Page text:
By Lawrence P. Schaefer |
A new “battleground” in the field of employee rights has emerged, and it is a direct result of the prevalence of social media in our society. Private and public employers are developing policies which restrict employee behavior “off the clock” and particularly an employee’s use of social media. Affected employee are often outraged by this attempt to regulate their personal lives, feeling as though the line between work and private life should not be crossed by any employer. Conversely, employers are becoming increasingly image-conscious, and believe there is a legitimate interest to protect when company employees, even when not working, are doing or saying things that reflect poorly on the company.
This issue has come to a head recently when police departments have terminated officers for off the clock social media postings, and more and more municipalities are adopting policies which expressly regulate and restrict this kind of expression for employee at every level. Here are some basic legal principles employee need to know when faced with these kind of regulations. As always, consulting with experienced legal counsel is important whenever any serious adverse action has occurred, and Schaefer Halleen has vast experience enforcing the following privacy rights of employees.
First, public ermployers are “state actors” and therefore policies or actions which restrict freedom of expression can give rise to legal claims arising from the First Amendment (protecting freedom of expression from government regulation). This right, however, isn’t absolute, and public employers can restrict “off the clock” speech or expression if it has a legitimate interest in doing so, and the policy is narrowly tailored to protect this interest. Therefore, if the restriction has to do with restricting otherwise punishable speech (i.e. speech that presents a clear or present danger, involves pornography or sexual activity that might otherwise be criminal, or is otherwise extremely damaging to the employer) this will likely be held enforceable. Moreover, the higher the employee is as a representative of the municipality, the more important this interest and the more leeway a court will give in restricting expression.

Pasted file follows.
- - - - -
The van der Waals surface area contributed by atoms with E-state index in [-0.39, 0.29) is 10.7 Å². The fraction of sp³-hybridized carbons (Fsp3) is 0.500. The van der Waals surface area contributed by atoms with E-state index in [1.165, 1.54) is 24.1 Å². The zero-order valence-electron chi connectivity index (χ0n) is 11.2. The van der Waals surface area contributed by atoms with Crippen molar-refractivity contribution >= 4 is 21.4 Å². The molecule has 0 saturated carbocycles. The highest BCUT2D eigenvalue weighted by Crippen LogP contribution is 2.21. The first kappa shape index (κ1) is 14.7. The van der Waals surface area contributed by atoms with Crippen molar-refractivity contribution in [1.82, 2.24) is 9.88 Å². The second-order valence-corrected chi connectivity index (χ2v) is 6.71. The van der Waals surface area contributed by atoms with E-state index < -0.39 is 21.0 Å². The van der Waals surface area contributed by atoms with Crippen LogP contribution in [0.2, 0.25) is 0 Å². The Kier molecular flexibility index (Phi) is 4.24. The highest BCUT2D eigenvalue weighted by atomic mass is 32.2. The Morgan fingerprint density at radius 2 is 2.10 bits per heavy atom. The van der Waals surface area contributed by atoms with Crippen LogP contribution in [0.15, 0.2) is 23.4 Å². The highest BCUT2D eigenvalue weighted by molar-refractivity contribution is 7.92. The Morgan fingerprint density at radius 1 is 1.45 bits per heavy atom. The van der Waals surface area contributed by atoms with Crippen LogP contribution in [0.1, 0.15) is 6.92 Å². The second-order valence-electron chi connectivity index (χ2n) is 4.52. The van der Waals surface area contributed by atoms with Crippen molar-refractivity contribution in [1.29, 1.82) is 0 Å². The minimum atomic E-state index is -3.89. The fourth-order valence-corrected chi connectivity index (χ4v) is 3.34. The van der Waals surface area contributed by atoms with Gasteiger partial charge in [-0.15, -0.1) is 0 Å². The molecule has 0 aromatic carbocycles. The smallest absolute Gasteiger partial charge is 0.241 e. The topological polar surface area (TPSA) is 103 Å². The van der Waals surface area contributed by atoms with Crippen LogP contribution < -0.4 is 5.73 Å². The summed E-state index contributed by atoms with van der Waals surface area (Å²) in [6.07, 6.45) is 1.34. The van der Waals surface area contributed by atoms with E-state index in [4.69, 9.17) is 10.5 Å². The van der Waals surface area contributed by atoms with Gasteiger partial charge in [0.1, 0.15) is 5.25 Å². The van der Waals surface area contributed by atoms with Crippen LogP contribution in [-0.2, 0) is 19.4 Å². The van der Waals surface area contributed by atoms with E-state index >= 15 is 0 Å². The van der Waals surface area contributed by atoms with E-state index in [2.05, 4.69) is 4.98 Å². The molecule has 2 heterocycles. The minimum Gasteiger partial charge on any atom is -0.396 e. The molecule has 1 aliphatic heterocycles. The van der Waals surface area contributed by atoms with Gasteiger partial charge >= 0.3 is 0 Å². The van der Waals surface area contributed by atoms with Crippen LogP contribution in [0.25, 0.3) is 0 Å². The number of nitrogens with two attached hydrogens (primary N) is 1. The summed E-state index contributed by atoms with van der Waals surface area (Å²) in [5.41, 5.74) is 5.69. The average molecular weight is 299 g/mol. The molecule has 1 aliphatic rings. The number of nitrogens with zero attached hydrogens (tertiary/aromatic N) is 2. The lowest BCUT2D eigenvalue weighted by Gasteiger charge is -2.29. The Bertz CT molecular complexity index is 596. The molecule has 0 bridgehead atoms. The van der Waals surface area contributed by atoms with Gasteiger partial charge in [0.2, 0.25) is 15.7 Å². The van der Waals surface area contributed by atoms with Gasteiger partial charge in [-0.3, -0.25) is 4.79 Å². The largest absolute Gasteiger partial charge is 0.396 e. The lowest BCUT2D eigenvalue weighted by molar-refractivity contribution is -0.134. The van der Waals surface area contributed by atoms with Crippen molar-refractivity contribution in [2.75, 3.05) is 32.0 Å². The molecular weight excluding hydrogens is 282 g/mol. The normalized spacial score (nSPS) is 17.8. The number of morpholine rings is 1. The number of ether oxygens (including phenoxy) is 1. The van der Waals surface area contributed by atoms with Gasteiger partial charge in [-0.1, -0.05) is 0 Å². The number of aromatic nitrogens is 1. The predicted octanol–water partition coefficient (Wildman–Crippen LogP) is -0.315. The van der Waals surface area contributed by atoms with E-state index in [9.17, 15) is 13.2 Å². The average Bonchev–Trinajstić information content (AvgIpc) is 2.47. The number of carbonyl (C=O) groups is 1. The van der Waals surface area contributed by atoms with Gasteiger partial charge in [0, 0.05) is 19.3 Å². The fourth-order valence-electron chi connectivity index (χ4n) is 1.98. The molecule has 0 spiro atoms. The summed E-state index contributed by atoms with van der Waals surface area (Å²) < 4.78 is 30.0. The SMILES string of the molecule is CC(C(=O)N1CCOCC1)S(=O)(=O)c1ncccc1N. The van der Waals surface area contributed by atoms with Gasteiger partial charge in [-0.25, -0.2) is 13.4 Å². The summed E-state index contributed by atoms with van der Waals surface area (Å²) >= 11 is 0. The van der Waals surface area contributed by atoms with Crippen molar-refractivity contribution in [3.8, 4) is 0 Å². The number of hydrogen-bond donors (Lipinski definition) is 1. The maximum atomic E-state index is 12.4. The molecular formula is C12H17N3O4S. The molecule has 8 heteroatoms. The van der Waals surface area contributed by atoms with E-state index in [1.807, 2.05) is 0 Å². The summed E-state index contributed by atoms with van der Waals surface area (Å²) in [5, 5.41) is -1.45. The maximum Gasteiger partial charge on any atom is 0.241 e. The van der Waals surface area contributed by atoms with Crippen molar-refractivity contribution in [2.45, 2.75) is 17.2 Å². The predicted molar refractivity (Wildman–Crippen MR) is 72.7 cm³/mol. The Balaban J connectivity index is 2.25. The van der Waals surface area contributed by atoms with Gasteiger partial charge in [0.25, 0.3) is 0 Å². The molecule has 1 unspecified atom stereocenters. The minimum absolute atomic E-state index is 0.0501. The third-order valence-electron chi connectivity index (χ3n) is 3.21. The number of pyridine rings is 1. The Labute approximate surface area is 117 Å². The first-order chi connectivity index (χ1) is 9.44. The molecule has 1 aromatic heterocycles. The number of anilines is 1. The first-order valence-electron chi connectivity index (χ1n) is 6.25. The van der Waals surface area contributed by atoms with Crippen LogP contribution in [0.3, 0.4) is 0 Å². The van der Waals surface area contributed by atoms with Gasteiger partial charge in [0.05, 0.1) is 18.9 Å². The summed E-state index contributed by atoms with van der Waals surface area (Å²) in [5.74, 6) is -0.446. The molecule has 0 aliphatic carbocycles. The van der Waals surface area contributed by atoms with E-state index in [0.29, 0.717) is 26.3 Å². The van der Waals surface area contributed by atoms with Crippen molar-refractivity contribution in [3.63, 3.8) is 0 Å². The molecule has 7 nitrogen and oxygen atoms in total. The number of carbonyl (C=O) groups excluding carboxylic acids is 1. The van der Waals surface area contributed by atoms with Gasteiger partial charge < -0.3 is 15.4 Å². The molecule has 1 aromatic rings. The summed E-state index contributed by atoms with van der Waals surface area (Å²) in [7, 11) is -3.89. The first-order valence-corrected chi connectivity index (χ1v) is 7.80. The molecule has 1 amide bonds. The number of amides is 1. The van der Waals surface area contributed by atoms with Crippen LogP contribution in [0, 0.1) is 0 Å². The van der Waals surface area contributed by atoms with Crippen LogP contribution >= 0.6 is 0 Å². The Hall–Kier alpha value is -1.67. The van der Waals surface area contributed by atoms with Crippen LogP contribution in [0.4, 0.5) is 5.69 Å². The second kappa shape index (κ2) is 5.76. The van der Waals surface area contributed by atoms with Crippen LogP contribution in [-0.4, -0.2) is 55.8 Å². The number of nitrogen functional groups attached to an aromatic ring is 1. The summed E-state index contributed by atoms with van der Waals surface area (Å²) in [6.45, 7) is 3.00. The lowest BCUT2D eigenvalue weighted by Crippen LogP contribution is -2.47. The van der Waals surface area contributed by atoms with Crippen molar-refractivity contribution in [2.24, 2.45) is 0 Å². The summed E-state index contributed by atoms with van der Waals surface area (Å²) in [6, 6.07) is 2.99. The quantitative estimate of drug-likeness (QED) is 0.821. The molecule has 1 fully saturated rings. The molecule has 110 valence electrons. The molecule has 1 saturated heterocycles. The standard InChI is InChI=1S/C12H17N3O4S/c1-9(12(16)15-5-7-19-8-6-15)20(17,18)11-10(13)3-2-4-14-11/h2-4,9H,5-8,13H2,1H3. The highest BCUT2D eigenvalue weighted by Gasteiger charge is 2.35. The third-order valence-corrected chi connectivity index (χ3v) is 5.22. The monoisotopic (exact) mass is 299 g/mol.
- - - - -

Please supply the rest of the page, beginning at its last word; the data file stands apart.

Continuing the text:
Second, while private employers have more leeway in implementing social media and similar policies, because the “state actor” element is not present, affected employees still have legitimate privacy rights which can’t be violated without common law or public policy-type claims arising. Again, the key will be balancing the scope of the legitimate employer interest against the policy enacted, and the nature of the private activity or speech for which the employee is being punished.
I appeared on the WCCO 10:00 pm News last night speaking on this issue, as an expert on the scope of protectable employee rights in this area. If you are subject to a social media or related policy that appears overly restrictive, or if your employment is threatened because of some private activity you believe your employer has no right to punish you for, contact Schaefer Halleen right away, and we can quickly determine if viable legal claims can be asserted.
As one of the most recognized plaintiff’s lawyers nationwide, Larry Schaefer has earned the respect of judges and other lawyers for his thorough and aggressive client advocacy in negotiation and litigation. He concentrates his practice representing people who are injured through employment discrimination practices. Larry serves as the firm’s CEO and head of litigation.